Here are some examples of how your donations are helping shelters and rescue groups, in the organizations’ own words.
We received $580 and used it to purchase new Kuranda cat tiers for our three cat rooms and two more for a new cat area that will soon be under construction. These replaced old wooden ones we received as a donation decades ago that were starting to deteriorate and did not have as many spaces for cats as the new ones.
We house about 10 cats per cat room, so now more of the cats have their own personal space to relax, groom and sleep when they don’t feel like interacting with the others in the cat house. There is not as much fighting over which cat wants to dominate which space. They can play from level to level or get away and just be alone if that’s what they want. This also gives them more places to get up off the linoleum floor, which can get cold. Previously, they’d crowd each other off of shelves or window sills, but now there seem to be plenty of individual spaces for everyone.
Thirty plus. There are about 10 cats per room right now and the other two tiers will be going into a new area that is going to be converted this spring.
Katydid (first photo) and Kitkat (second photo) were both long-term residents waiting to be adopted. Both had been with us about a year and were constantly getting overlooked. The tiers help spread the cats out more so adopters can view them individually better and gave these two girls something new in their environment to explore. Both have since been adopted!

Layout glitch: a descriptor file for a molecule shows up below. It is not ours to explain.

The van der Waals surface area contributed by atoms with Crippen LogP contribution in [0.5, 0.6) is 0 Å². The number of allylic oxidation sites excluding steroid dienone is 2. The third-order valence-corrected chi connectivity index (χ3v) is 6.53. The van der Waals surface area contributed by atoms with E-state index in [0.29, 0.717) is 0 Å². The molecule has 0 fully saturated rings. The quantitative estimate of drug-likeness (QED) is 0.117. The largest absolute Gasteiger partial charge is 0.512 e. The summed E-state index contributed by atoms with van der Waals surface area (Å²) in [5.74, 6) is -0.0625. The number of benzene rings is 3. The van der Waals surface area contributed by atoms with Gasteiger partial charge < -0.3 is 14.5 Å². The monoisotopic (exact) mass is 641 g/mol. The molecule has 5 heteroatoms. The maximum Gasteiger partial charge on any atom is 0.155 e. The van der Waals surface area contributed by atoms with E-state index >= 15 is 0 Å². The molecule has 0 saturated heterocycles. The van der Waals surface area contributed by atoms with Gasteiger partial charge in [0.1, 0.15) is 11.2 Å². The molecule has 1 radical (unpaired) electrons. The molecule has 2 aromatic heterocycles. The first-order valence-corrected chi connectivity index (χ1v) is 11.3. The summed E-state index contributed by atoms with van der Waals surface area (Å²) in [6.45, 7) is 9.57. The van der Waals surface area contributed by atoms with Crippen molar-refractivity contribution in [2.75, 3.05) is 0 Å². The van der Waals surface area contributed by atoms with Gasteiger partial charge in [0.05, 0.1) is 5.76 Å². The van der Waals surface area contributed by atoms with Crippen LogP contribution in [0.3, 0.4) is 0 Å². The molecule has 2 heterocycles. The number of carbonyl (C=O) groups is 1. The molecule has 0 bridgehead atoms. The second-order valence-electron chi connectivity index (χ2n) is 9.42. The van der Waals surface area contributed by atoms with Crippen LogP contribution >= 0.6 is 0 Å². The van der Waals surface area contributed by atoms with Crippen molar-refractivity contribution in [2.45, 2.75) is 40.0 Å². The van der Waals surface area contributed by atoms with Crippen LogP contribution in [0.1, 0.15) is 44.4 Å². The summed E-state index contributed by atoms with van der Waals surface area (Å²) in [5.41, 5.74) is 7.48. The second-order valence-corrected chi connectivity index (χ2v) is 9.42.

The beds are used for the dogs to lie on all throughout the house and in their crates.
I have a lot of seniors and these beds are everywhere for them.
These beds will help 15 dogs or more.
I have one very senior German shepard in bad shape. He was attacked in the shelter by another dog. His joints hurt, as do other parts of his body. He has a crate he loves and one of the beds is in there. He lies on it and sometime squishes it up and lays his head on it. He loves it! He has not been posted on Petfinder yet, as his wounds are still healing. I also have another P.L.A.Y. bed in the kitchen, where another of my senior dogs likes to lie on when I am in there.